Friday, April 12, 2024

Web Extra: A Taste of Trinidad

In the April issue of Boca magazine, we reached out to local chefs who specialize in Caribbean fare to learn more about island cooking and its influence on South Florida cuisine. We found that preparing an authentic island meal isn’t easy, but fortunately Timon Balloo, chef and owner of Fort Lauderdale’s The Katherine, shared the recipe for his mom’s famous Trinidian oxtail so you can enjoy a taste of the Caribbean at home.

Chef Tim Balloo, photo by Andrew Meade

Marinated Oxtail


  • 1/2 medium yellow onion, roughly chopped
  • 3 scallions, root ends trimmed and cut into 2-inch segments
  • 8 sprigs coriander, whole
  • 4 medium cloves garlic
  • 2 tablespoon soy sauce
  • 2 tablespoon Diamond Crystal kosher salt 
  • 2 tablespoon granulated sugar
  • 1 teaspoon freshly ground black pepper
  • 1 tablespoon picked fresh thyme leaves
  • 2 teaspoons yellow curry powder
  • 2 teaspoons dry jerk marinade
  • 3 pounds oxtail cut to 1-2”


Combine all ingredients except oxtail in a blender and blend until smooth. Pour over oxtail, massage, cover and marinate overnight.

Oxtail Stew


  • 2 tablespoons vegetable oil plus more if needed
  • 1/2 medium yellow onion (about 4 ounces) cut into large chunks
  • 1/2 cup (about 4 ounces) celery, cut into 1” chunks
  • 1/2 cup (about 4 ounces) carrots, cut into 1” chunks
  • 2 tablespoons tomato paste 
  • 8 sprigs coriander, whole
  • 3 scallion, root end trimmed and roughly chopped
  • 4 medium cloves garlic, roughly chopped
  • 5 sprigs fresh thyme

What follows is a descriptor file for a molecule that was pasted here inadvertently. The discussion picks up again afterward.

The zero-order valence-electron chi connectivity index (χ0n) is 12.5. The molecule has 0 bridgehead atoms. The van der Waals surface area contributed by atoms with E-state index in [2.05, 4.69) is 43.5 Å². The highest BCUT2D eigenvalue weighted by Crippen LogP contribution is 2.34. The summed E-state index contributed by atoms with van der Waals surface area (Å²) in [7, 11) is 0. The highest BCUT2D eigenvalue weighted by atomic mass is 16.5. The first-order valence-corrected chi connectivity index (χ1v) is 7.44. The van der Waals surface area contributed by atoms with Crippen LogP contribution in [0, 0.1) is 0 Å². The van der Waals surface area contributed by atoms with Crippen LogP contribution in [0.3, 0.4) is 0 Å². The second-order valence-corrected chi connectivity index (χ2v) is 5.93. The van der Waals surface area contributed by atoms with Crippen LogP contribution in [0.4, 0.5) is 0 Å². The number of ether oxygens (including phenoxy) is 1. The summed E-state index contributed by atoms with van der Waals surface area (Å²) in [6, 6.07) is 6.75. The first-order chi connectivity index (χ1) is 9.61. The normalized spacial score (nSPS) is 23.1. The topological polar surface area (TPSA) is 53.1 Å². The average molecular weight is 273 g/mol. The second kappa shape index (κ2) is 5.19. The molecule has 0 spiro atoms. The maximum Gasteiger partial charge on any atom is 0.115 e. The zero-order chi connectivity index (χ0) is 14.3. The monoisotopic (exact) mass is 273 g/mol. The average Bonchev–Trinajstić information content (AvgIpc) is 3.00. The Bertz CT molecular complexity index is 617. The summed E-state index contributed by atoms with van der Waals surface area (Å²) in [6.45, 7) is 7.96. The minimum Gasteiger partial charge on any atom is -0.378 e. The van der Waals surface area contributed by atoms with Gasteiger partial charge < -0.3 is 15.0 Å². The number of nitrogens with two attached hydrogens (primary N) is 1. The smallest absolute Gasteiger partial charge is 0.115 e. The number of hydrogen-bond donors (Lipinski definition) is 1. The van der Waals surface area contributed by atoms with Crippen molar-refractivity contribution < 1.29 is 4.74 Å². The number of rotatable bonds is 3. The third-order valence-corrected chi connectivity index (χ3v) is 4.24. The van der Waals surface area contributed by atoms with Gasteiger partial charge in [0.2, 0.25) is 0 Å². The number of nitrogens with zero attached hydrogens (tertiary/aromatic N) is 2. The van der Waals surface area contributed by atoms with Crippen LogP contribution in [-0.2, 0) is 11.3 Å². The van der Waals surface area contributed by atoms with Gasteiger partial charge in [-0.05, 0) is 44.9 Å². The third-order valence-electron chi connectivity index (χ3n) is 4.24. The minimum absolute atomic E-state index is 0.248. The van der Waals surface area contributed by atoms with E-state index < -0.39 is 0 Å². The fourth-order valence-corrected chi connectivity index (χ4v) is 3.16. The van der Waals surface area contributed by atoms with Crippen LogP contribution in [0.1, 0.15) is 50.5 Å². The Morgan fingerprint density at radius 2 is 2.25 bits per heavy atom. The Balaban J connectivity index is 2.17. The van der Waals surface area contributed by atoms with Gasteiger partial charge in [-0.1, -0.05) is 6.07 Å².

• 1 whole Scotch bonnet pepper (optional)
  • 2 quarts stock (beef or chicken)


In a large braising pan on medium high heat, add oil and brown meat on both sides. Remove from pan and add remainder of ingredients and sauté until tender. Return oxtail to pan, cover with stock and braise in an oven at 350° for 2 to 3 hours or until tender. Serve with desired accompaniments.

Coconut Pigeon Peas and Rice 


  • 2 teaspoons oil
  • 1/4 cup onions, diced
  • 2 tablespoons garlic, minced
  • 1 tablespoons tomato paste
  • 2 tablespoons soy sauce
  • 2-15oz can pigeon peas and liquid from cans
  • 1-13.5 oz can coconut milk
  • 2 cups water
  • 2.5 cups parboiled rice


  • Heat oil in a medium, heavy pot over medium-high heat. Add onion and garlic and cook, stirring occasionally, until onions soften, about 5 minutes. Add tomato paste, soy sauce and cook, stirring until paste begins to caramelize, about 2 minutes more.
  • Add pigeon peas, coconut milk and salt to the pot; bring to a boil. Stir in rice and return water to a boil. Boil for 1 minute. Reduce heat to medium. Simmer, without stirring, until water completely evaporates. Stir rice from bottom up. Reduce heat to lowest setting; cover pot. Cook, covered, until rice is completely tender, about 20 minutes.

This Web Extra is from the April 2024 issue of Boca magazine. For more like this, click here to subscribe to the magazine.

Tyler Childress
Tyler Childress
Tyler is the Web Editor and a contributing writer for Boca Raton magazine. He writes about food, entertainment and issues affecting South Florida. Send story tips to

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